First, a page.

Attesta Safety Ceritifcation Inc.

Hazardous Location Equipment

HazLoc / Explosive Atmospheres.

Any equipment used in an explosive atmosphere needs to be certified to the correct CSA or UL Standards. Verification of compliance to the standards is a means of ensuring reduced risk of igniting the vapour or dust which is the cause of the hazard.

It is typical of local laws to require the owner of any establishment where a hazardous location exists to be responsible to ensure that all equipment within the hazardous zone has been evaluated and properly certified.

Valves in gas facility, hazardous location, explosion risk

What we do.

  • Evaluation of equipment at your site
  • Certification to CSA or UL in accordance with ISO 17065
  • Issuance of Certification Report and Certificate (required by Local Authorities Having Jurisdiction)

What we certify.

  • Industrial Equipment
  • Process Equipment
  • Equipment for Commercial Use
  • Cranes and Lifts
  • Luminaries
  • Specialized Machinery
  • Laser Equipment


  • Gases:
    • Class I Div 1, Class I Div 2, Zone 0, 1, 2, (Groups A, B, C, D)
  • Dusts:
    • Class II Div 1, Class II Div 2, Zone 20, 21, 22 (Groups E,F,G)

Acceptable Protection Methods

  • Intrinsic Safety
  • Explosion Proof (also called Flameproof)
  • Non Incendive
  • Increased Safety
  • Purging and Pressurization
  • Encapsulation
  • Dust-tight

Attesta’s team is trained to get you the certification you require.

Our HazLoc Mark of Approval

Want to see our other marks of approval? Click Here.

The HazLoc Equipment Process.

When electrical equipment needs to be operated in a hazardous location (HazLoc), a series of steps must be followed in order to ensure due diligence and compliance with local laws.

While there can be local jurisdictional differences in how HazLoc equipment is deemed approved for use, the general process is summarized by the 5 steps below:

  • Identify the hazardous dust or vapour and categorize the explosion hazard.
  • Evaluate all hazards presented by the equipment which is the subject for the HazLoc evaluation.
  • Determine if all hazards on the electrical equipment are controlled using acceptable “protection methods”.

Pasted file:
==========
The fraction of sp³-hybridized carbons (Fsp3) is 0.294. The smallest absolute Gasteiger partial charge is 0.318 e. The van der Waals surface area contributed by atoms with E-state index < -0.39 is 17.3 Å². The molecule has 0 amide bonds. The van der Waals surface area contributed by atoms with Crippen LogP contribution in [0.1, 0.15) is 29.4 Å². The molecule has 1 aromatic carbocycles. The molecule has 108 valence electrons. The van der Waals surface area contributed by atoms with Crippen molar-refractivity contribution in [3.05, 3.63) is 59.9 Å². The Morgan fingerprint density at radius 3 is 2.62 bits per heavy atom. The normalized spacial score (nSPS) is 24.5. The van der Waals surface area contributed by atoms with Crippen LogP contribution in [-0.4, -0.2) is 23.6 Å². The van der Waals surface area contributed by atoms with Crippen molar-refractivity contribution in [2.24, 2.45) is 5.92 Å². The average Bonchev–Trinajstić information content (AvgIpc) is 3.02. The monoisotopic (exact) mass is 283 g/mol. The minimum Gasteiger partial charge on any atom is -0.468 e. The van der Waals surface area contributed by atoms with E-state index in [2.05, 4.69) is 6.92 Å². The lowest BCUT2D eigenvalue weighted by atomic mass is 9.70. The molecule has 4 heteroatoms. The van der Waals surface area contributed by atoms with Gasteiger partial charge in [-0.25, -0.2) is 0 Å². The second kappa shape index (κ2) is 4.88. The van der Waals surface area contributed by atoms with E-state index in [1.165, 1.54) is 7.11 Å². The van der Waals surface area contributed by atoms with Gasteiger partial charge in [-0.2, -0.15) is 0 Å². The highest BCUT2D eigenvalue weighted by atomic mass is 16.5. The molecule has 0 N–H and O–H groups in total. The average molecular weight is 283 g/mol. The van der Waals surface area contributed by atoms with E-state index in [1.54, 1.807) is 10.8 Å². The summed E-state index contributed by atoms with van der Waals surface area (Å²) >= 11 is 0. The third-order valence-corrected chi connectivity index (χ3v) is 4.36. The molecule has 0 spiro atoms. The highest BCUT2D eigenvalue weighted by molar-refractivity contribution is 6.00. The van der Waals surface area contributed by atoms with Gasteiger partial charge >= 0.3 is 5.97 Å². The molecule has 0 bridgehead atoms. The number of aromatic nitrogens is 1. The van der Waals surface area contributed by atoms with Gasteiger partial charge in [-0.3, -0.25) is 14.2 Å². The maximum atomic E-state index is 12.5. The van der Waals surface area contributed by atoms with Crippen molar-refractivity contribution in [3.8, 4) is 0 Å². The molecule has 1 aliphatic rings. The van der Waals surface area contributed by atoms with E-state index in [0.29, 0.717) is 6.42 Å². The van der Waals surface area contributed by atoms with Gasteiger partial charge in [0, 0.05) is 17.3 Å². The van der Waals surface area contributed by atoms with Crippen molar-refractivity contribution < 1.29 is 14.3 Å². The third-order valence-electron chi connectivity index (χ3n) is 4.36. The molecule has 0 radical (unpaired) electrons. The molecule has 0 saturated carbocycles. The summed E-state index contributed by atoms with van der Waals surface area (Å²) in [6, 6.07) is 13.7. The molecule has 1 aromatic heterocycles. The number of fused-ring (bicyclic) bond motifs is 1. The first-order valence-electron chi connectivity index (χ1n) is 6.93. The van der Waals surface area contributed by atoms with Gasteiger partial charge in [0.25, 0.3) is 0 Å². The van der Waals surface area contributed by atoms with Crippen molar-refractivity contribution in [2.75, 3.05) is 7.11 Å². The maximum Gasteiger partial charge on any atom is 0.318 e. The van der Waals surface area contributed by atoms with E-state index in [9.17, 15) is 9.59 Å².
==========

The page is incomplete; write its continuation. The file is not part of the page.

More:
• Complete the formal equipment approval, with a nationally recognized Certification Agency such as Attesta, CSA, UL, etc.
  • Ensure proper intra-company distribution of all documents integral to the hazloc approval and train all users on their importance and any noted conditions of acceptability.

Process Step 1:

Every HazLoc equipment evaluation depends on a proper assessment of the presence of the hazardous substance that is the cause of the explosion hazard.  A key determination is also whether the hazardous substance is present in the ambient environment of the equipment, or whether the equipment itself is the source of the substance.

The determination of whether a hazardous substance is present in sufficient concentrations to merit concern of an explosion hazard depends on many factors.  Some of these include:

  • The quantity of the substance present at any given time
  • The ability of the substance to accumulate on surfaces over time
  • Ventilation
  • Temperature of the equipment
  • Flammability rating of the substance
  • Probability of a failure of equipment which could disperse the substance in an unfavourable manner

An assessment of the risk of explosion is the result of a comprehensive risk analysis which utilizes empirical data on the properties of individual substances as well as guidance provided in nationally recognized codes and standards related to specific applications.

The result of the assessment is generally one of the following:

  1. the application is deemed to be non-hazardous (ordinary)
  2. the application is deemed to be hazardous (HazLoc) with a single HazLoc zone rating applicable to the entire equipment
  3. the application is deemed to be hazardous (HazLoc) with multiple HazLoc zone ratings associated with different sections of the equipment

For case 1 above, a formal document should be issued by a competent entity (generally a professional engineering firm) to document the rationale and resultant determination.